But it seems there are less CIOs talking the talk than actually walking the walk.
Carter: It's easy to tell people that they have to go out and build relationships or to not be so techie--and those are probably true statements. But the most important thing is to go out and add value to the discussion. You have to be someone who's engaged and a part of the discussion rather than sitting back.
So is an extensive business background the new must-have for CIOs?
Carter: IT or business technology is a true discipline. I sit on boards of directors and audit committees, I have an MBA, and I've spent a lot of time getting a general understanding of how financials work, but I would find it difficult to be technically savvy enough to be a world-class CFO. And frankly, I think the IT discipline is equally complex and oriented to experience and table-feel.
I hope I don't alienate the folks that have crossed over from the business side, but there's usually not a very good understanding in the business of what really goes on in IT. It's assuming you can drop someone in there, and it'll get a lot better.
There are some great examples of people who have been successful coming across, but there have also been some catastrophic failures of people that came in and said, 'I'll fix this thing,' but had little or no table-feel for what was going on. IT is an engineering discipline and a business discipline, and it has a great deal of structure when it's done correctly.
Much of the problem exists when those activities are not well-understood by the business and IT, and the business gets sideways, and misunderstandings occur, and the answer seems to be to put someone in IT that speaks the language of the business. But if they can't strike the balance between understanding the technology and understanding the business and the marriage of those two things, you could be asking for trouble.
Is rotating throughout the business to get broader exposure a necessity for aspiring CIOs?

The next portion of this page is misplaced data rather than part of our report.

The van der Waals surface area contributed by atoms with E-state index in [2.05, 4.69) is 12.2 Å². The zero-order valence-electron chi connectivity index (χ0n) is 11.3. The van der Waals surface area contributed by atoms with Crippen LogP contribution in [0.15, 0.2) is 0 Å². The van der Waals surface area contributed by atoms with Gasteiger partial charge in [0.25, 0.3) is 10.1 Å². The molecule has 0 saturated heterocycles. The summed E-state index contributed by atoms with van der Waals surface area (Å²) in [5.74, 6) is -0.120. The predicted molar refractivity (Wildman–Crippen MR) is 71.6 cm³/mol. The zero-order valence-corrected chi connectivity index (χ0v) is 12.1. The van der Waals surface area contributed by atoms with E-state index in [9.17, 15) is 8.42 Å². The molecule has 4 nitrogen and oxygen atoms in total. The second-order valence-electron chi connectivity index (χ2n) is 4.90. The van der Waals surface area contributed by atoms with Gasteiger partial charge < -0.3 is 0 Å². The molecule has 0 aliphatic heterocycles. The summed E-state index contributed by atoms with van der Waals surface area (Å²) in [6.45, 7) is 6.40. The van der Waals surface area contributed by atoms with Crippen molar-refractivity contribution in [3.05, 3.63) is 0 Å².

Carter: Back to my theory that IT provides a lens into the business, my honest preference is to rotate IT assignments so that you support various parts of the business--operations, finance, customer-facing or e-commerce, etc., so you get a broad perspective of the business through the lens of working closely.
If you're doing that right, you'll find yourself sitting in those same staff meetings that you would have been in if you were in that on-the-line rotation, and you'll find yourself getting the same experiences in sitting side-by-side with the same teams.
My bias is certainly one of rotation, and I've forced a lot of rotation among the management team here. There are certainly occasions when those rotations make sense, like when you have a business expert who's imminently qualified and needs to be put in that job.
But in general, you shouldn't have to force it to happen. It should happen opportunistically based on that person's executive, managerial and leadership capabilities.
What other skills do IT leaders need?
Carter: IT professionals need to have a sense of confidence about their ability to bring value to the business--not just from a technology standpoint, but from a process and leadership standpoint in helping to architect the way business works.
That's what all executives are trying to do; they're trying to optimize the way business works, the way it interfaces with customers, the way it performs productively inside its own four walls, the way it reaches out across boundaries between suppliers and customers.
At the end of the day, those are all systems issues. None of those would exist without supporting technologies and capabilities that make them happen effectively.